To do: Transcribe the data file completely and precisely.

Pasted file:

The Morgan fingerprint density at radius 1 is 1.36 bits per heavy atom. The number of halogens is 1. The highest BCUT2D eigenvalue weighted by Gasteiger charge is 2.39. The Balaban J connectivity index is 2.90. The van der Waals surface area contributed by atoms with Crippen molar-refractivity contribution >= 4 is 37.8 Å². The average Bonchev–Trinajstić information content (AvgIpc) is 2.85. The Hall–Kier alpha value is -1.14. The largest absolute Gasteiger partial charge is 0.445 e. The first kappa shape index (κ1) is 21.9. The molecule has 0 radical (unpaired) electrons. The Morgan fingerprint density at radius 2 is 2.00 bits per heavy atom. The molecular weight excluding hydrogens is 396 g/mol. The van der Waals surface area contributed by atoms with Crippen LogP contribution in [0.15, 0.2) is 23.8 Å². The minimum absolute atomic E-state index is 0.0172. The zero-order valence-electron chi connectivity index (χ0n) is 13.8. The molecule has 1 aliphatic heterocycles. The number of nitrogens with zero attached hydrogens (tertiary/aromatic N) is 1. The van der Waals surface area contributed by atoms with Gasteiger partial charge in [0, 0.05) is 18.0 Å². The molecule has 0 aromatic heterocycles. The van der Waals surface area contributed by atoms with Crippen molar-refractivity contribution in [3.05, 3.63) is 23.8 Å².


The Morgan fingerprint density at radius 1 is 1.36 bits per heavy atom. The number of halogens is 1. The highest BCUT2D eigenvalue weighted by Gasteiger charge is 2.39. The Balaban J connectivity index is 2.90. The van der Waals surface area contributed by atoms with Crippen molar-refractivity contribution >= 4 is 37.8 Å². The average Bonchev–Trinajstić information content (AvgIpc) is 2.85. The Hall–Kier alpha value is -1.14. The largest absolute Gasteiger partial charge is 0.445 e. The first kappa shape index (κ1) is 21.9. The molecule has 0 radical (unpaired) electrons. The Morgan fingerprint density at radius 2 is 2.00 bits per heavy atom. The molecular weight excluding hydrogens is 396 g/mol. The van der Waals surface area contributed by atoms with Crippen LogP contribution in [0.15, 0.2) is 23.8 Å². The minimum absolute atomic E-state index is 0.0172. The zero-order valence-electron chi connectivity index (χ0n) is 13.8. The molecule has 1 aliphatic heterocycles. The number of nitrogens with zero attached hydrogens (tertiary/aromatic N) is 1. The van der Waals surface area contributed by atoms with Gasteiger partial charge in [0, 0.05) is 18.0 Å². The molecule has 0 aromatic heterocycles. The van der Waals surface area contributed by atoms with Crippen molar-refractivity contribution in [3.05, 3.63) is 23.8 Å².